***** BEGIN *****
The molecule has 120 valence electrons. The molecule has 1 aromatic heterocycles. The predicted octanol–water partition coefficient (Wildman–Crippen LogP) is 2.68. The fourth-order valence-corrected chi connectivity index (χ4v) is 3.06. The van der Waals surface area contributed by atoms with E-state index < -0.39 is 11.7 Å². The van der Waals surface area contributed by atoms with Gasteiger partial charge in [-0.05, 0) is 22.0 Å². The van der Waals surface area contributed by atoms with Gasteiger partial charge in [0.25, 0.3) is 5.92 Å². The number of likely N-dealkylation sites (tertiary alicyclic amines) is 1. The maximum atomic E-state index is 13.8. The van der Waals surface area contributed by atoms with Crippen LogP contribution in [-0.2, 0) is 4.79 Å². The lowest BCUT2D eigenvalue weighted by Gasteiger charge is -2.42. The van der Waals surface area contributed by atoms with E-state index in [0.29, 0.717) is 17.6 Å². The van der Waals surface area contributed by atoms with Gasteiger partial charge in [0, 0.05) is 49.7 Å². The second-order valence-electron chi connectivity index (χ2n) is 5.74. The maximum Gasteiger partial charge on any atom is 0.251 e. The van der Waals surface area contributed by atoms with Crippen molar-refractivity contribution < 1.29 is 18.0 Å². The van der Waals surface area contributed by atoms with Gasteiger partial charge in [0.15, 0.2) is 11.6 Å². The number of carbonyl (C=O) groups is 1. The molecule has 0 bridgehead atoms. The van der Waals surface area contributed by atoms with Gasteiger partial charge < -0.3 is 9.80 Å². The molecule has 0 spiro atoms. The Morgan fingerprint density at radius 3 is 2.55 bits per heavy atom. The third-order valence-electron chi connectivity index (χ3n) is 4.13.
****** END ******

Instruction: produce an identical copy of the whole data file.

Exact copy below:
The molecule has 120 valence electrons. The molecule has 1 aromatic heterocycles. The predicted octanol–water partition coefficient (Wildman–Crippen LogP) is 2.68. The fourth-order valence-corrected chi connectivity index (χ4v) is 3.06. The van der Waals surface area contributed by atoms with E-state index < -0.39 is 11.7 Å². The van der Waals surface area contributed by atoms with Gasteiger partial charge in [-0.05, 0) is 22.0 Å². The van der Waals surface area contributed by atoms with Gasteiger partial charge in [0.25, 0.3) is 5.92 Å². The number of likely N-dealkylation sites (tertiary alicyclic amines) is 1. The maximum atomic E-state index is 13.8. The van der Waals surface area contributed by atoms with Crippen LogP contribution in [-0.2, 0) is 4.79 Å². The lowest BCUT2D eigenvalue weighted by Gasteiger charge is -2.42. The van der Waals surface area contributed by atoms with E-state index in [0.29, 0.717) is 17.6 Å². The van der Waals surface area contributed by atoms with Gasteiger partial charge in [0, 0.05) is 49.7 Å². The second-order valence-electron chi connectivity index (χ2n) is 5.74. The maximum Gasteiger partial charge on any atom is 0.251 e. The van der Waals surface area contributed by atoms with Crippen molar-refractivity contribution < 1.29 is 18.0 Å². The van der Waals surface area contributed by atoms with Gasteiger partial charge in [0.15, 0.2) is 11.6 Å². The number of carbonyl (C=O) groups is 1. The molecule has 0 bridgehead atoms. The van der Waals surface area contributed by atoms with Gasteiger partial charge < -0.3 is 9.80 Å². The molecule has 0 spiro atoms. The Morgan fingerprint density at radius 3 is 2.55 bits per heavy atom. The third-order valence-electron chi connectivity index (χ3n) is 4.13.